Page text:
At the turn of the millennium, the ‘beast’ of Bexley was born, a headline created by the London press. It was an inaccuracy, a contradiction and a conundrum. A large, seemingly exotic cat fuelled the imagination of the public, evaded the pursuing police, and stirred the sceptics. Something from legend prowling the open spaces, the back gardens of this bustling city? Surely not! However, the sceptics, the press and the police were completely wrong – the ‘beast’ wasn’t a new mystery at all.
Many cite the introduction of the 1976 Dangerous Wild Animals Act as the trigger for all this. Anyone who owned an exotic cat such as a puma or ‘panther’ (black leopard) was forced to pay a huge license fee in order to keep it. Many people declined and let their animals go into the local woods. Although ‘big cat’ ownership (and liberation) was not uncommon from the 1950s to the ‘70s, this is not the sole reason that such animals roam the UK today. Indeed, large cats have roamed London and the outskirts for centuries
During the 1960s, the Surrey puma was the headline making cat-flap, despite sightings of such animals dating back to the 1800s. The Romans imported thousands of large felids into their amphitheatres when they settled, travelling menageries lost many such animals in transit in Victorian times, private collections often spilled into the woods, and during the 1960s and 1970s it was easy to buy a puma or leopard, as Harrods, pet shops and trade magazines became ideal sources for the general public to obtain a novelty pet for the back garden. This steady influx of animals has created the offspring of today.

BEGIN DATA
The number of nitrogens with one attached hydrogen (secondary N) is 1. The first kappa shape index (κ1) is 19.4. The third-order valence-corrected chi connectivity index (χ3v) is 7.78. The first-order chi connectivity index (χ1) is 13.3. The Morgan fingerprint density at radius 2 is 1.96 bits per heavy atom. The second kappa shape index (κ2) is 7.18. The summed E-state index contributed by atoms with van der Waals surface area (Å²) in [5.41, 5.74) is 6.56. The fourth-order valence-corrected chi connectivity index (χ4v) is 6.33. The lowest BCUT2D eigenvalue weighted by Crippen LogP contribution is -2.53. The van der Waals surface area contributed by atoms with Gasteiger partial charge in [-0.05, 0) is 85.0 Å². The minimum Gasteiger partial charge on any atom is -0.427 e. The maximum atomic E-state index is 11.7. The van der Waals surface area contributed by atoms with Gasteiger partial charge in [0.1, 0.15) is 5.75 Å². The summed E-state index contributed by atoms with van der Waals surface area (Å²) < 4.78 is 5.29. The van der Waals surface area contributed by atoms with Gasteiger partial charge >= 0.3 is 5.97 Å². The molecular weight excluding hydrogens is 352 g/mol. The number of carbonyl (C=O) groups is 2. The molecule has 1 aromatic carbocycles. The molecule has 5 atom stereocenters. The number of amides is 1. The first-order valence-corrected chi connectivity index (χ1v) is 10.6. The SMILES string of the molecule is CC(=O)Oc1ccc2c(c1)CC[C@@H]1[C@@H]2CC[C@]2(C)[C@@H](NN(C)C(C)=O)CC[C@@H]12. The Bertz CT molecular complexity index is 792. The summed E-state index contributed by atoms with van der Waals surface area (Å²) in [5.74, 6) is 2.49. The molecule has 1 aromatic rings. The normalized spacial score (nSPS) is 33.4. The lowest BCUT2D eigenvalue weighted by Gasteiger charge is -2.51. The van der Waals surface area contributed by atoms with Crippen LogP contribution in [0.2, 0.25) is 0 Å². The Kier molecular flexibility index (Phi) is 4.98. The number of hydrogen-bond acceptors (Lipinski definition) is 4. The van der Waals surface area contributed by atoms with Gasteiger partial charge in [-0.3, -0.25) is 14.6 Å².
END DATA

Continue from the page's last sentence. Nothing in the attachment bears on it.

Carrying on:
Map: Pinpoints are representative locations within the demarkated area where large cats have been reported on several occasions. Sources include local newspaper reports and communications to the author through Kent Big Cat Research. Around 85% of reports are attributable to black leopards, 12% to puma and the rest are possibly lynx or jungle cat.
Thamesmead, Crayford, Bexleyheath, Sidcup, Belvedere, Greenwich, Plumstead, Bromley, Hayes, Sydenham, Welling, Eltham, Erith. Just a few of the areas where both puma and black leopard have been sighted. But there is no animal confined to Bexley. Both species of cat have expansive territories, ranging up to 70 sq miles, so one night the so-called ‘beast’ could be in Bexley, the following week padding towards Dartford or Surrey.
Populations of large cats, which also include lynx and jungle cats, do roam areas of London. They hunt pigeons, pheasants, rabbits, foxes, livestock, deer and domestic cats, and will also come into towns. Humans are not at risk, and reports of attacks around London have been exaggerated.
These animals must be protected, and certainly made aware of. But the sceptical attitude and inaccuracies of the media have turned the situation into something akin to the Loch Ness Monster. The biggest mystery regarding the ‘big cats’ in the UK is that they have become a mystery at all.
If you see one log on to Kent Big Cat Research and email your sighting.
By Neil Arnold
Neil Arnold is a writer of folklore, cryptozoology and music and, for 17 years, has run Kent Big Cat Research, the only investigation into exotic felids roaming the wilds of the south. He also blogs on Beasts of London.